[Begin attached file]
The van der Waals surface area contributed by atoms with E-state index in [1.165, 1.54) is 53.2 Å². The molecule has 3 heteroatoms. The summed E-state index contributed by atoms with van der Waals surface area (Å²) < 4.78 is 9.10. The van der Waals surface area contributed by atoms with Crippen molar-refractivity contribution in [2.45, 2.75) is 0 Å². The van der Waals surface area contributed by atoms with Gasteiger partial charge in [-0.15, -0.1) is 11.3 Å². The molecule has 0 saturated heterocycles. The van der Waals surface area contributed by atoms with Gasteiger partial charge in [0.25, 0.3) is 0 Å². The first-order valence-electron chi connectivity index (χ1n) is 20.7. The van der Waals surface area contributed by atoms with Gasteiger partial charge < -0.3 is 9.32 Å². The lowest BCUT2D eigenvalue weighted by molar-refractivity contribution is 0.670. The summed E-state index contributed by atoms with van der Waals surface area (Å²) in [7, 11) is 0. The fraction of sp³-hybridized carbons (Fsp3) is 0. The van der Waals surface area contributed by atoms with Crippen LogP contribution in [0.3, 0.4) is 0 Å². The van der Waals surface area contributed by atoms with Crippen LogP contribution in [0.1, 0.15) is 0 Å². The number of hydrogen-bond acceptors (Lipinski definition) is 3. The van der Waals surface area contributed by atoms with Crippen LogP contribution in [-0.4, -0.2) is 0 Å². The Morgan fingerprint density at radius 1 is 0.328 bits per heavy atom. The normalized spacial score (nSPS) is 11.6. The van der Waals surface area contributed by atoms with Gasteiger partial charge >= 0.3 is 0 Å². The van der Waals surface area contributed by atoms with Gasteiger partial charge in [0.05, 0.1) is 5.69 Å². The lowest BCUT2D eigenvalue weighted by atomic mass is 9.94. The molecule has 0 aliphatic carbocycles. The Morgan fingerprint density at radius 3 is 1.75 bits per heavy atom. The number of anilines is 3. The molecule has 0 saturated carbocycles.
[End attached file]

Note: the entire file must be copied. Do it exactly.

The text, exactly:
The van der Waals surface area contributed by atoms with E-state index in [1.165, 1.54) is 53.2 Å². The molecule has 3 heteroatoms. The summed E-state index contributed by atoms with van der Waals surface area (Å²) < 4.78 is 9.10. The van der Waals surface area contributed by atoms with Crippen molar-refractivity contribution in [2.45, 2.75) is 0 Å². The van der Waals surface area contributed by atoms with Gasteiger partial charge in [-0.15, -0.1) is 11.3 Å². The molecule has 0 saturated heterocycles. The van der Waals surface area contributed by atoms with Gasteiger partial charge in [0.25, 0.3) is 0 Å². The first-order valence-electron chi connectivity index (χ1n) is 20.7. The van der Waals surface area contributed by atoms with Gasteiger partial charge < -0.3 is 9.32 Å². The lowest BCUT2D eigenvalue weighted by molar-refractivity contribution is 0.670. The summed E-state index contributed by atoms with van der Waals surface area (Å²) in [7, 11) is 0. The fraction of sp³-hybridized carbons (Fsp3) is 0. The van der Waals surface area contributed by atoms with Crippen LogP contribution in [0.3, 0.4) is 0 Å². The van der Waals surface area contributed by atoms with Crippen LogP contribution in [0.1, 0.15) is 0 Å². The number of hydrogen-bond acceptors (Lipinski definition) is 3. The van der Waals surface area contributed by atoms with Crippen LogP contribution in [-0.4, -0.2) is 0 Å². The Morgan fingerprint density at radius 1 is 0.328 bits per heavy atom. The normalized spacial score (nSPS) is 11.6. The van der Waals surface area contributed by atoms with Gasteiger partial charge >= 0.3 is 0 Å². The van der Waals surface area contributed by atoms with Gasteiger partial charge in [0.05, 0.1) is 5.69 Å². The lowest BCUT2D eigenvalue weighted by atomic mass is 9.94. The molecule has 0 aliphatic carbocycles. The Morgan fingerprint density at radius 3 is 1.75 bits per heavy atom. The number of anilines is 3. The molecule has 0 saturated carbocycles.